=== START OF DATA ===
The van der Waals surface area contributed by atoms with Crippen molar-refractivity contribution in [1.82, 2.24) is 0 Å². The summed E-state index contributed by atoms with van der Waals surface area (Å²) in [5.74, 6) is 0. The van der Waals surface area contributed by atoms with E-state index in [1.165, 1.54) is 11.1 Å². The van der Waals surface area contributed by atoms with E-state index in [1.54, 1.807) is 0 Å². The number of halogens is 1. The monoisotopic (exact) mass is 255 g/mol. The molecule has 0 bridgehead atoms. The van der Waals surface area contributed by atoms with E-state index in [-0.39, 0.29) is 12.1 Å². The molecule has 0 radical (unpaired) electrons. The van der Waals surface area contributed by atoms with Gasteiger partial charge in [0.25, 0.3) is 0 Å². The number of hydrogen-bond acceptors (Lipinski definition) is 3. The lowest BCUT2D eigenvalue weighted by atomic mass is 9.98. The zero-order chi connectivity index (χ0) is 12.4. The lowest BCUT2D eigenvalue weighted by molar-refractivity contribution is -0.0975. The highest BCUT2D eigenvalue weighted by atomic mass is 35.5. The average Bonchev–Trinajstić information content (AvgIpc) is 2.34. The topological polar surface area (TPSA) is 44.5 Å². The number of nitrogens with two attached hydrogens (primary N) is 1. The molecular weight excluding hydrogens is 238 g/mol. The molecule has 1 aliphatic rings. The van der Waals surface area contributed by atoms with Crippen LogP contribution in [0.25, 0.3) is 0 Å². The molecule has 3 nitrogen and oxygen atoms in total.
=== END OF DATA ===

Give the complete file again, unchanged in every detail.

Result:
The van der Waals surface area contributed by atoms with Crippen molar-refractivity contribution in [1.82, 2.24) is 0 Å². The summed E-state index contributed by atoms with van der Waals surface area (Å²) in [5.74, 6) is 0. The van der Waals surface area contributed by atoms with E-state index in [1.165, 1.54) is 11.1 Å². The van der Waals surface area contributed by atoms with E-state index in [1.54, 1.807) is 0 Å². The number of halogens is 1. The monoisotopic (exact) mass is 255 g/mol. The molecule has 0 bridgehead atoms. The van der Waals surface area contributed by atoms with E-state index in [-0.39, 0.29) is 12.1 Å². The molecule has 0 radical (unpaired) electrons. The van der Waals surface area contributed by atoms with Gasteiger partial charge in [0.25, 0.3) is 0 Å². The number of hydrogen-bond acceptors (Lipinski definition) is 3. The lowest BCUT2D eigenvalue weighted by atomic mass is 9.98. The zero-order chi connectivity index (χ0) is 12.4. The lowest BCUT2D eigenvalue weighted by molar-refractivity contribution is -0.0975. The highest BCUT2D eigenvalue weighted by atomic mass is 35.5. The average Bonchev–Trinajstić information content (AvgIpc) is 2.34. The topological polar surface area (TPSA) is 44.5 Å². The number of nitrogens with two attached hydrogens (primary N) is 1. The molecular weight excluding hydrogens is 238 g/mol. The molecule has 1 aliphatic rings. The van der Waals surface area contributed by atoms with Crippen LogP contribution in [0.25, 0.3) is 0 Å². The molecule has 3 nitrogen and oxygen atoms in total.